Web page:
Chemical culprits

The obesity epidemic, as Dr. Bruce Blumberg pointed out, roughly correlates with the rise in the use of industrial chemicals (plastics, pesticides, etc.) in the years since World War Two.

Though, he reminded listeners, “correlation is not causation.”
   
Also, many environmental contaminants affect the endocrine system, which plays a big part in determining weight by controlling the appetite and metabolism, fat cell development, and lipid balance. These basic facts, plus suggestive laboratory research, has led scientists to propose an additional label for certain chemicals: obesogen.
   
Some time ago, Dr. Blumberg and his colleagues proposed “the obesogen hypothesis,” which defined obesogens as “chemicals that inappropriately stimulate adipogenesis and fat storage, exist and contribute to the obesity epidemic.”
   
Varioius studies have found that pre- and post-natal exposure to obesogens reprograms the metabolism of exposed animals, predisposing them to obesity later in life.   
   
Dr. Pete Myers, founder, CEO, and chief scientist of Environmental Health Sciences, began the teleconference by describing one such study, by Soo Lim et al., published in the journal PLoS One in April 2009. You can access the study at www.plosone.org/article/info:doi/10.1371/journal.pone.0005186
   
The study involved chronic exposure of rats to low levels of the common herbicide atrazine. After five months of exposure, the rats showed descreased basal metabolic rate, increased body weight, increased intra-abdominal fat, and increased insulin resistance. The effects were even stronger when the rats were fed a high-fat diet.
   
The scientists concluded that long-term atrazine exposure could contribute to the development of insulin resistance and diabetes in people, especially where high-fat diets are prevalent.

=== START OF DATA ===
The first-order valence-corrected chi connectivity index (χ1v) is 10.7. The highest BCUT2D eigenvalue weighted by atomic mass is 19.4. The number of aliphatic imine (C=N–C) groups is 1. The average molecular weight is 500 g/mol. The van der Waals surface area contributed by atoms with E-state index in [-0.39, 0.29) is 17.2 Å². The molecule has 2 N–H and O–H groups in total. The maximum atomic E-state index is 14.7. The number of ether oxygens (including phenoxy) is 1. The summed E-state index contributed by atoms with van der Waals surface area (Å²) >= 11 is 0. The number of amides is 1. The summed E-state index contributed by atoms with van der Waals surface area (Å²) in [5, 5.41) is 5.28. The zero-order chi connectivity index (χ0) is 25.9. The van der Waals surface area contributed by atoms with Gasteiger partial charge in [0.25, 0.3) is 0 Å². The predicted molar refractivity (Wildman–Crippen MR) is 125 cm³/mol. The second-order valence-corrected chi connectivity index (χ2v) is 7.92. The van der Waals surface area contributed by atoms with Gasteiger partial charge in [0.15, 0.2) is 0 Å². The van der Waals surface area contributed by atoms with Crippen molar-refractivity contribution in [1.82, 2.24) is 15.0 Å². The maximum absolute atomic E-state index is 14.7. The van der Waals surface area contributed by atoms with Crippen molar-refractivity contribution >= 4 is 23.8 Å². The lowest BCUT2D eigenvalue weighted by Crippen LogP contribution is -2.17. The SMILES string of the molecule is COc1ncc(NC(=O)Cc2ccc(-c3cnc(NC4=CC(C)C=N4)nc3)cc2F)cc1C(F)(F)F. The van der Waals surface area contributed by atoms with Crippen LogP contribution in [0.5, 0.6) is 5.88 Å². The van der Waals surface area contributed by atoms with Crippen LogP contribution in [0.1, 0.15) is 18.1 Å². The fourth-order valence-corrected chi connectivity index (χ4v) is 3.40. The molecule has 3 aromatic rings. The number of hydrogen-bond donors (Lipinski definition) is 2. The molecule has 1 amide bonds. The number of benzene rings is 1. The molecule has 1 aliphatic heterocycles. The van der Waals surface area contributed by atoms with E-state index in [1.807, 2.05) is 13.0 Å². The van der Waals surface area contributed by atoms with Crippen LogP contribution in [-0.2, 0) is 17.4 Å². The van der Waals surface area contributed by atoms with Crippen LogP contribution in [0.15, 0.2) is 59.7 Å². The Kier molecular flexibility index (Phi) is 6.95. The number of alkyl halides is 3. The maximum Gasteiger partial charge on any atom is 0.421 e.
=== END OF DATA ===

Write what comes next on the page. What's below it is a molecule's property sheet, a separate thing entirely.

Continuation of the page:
“The exposures they used were well within the range that people are often exposed to, “ said Dr. Myers, “especially within corn-growing areas. I think we’ll be hearing more about this line of research in the future.”    

POPS, diabetes, and metabolic syndrome

When the CDC tested the blood of 2,016 adults for the presence of six POPS (Persistent Organic Pollutants) as part of the National Health and Nutrition Examination Surveys (NHANES, 1999-2002), they found that each of the POPS was related to increasing occurrence of diabetes. People with POPS levels in the top quarter had a risk of developing diabetes 38 times greater than those with bottom-quarter levels.
   
Among non-diabetics in NHANES, people with organochlorine pesticide levels in the top quarter had five times the risk of metabolic syndrome compared to those in the bottom quarter.
   
These pollutants, though mostly banned in the 1970s, still linger in our foods. They are also found in computers, refrigerators, flame retardants, and waste dumps.        

What you can do

As far as prevention goes, Dr. Stein said, there are three major things you can do as an individual to reduce your risk of metabolic syndrome.

“The route that you take depends on the particulars of your life and your community. There are many dietary interventions – I’ll just throw out the Mediterranean diet because there is very compelling data about its effect in reducing not only metabolic syndrome but all the other conditions we’ve been talking about, and others beyond that. Taking general steps to reduce chemical exposures. Exercise.”
   
The Mediterranean diet is one composed of mostly fruits and vegetables, with lots of whole grains, fish, and olive oil, and very little processed food or red meat.    

What we can do

When asked for his thoughts on prevention, Dr. Jacobs underscored the need to think on a macro level.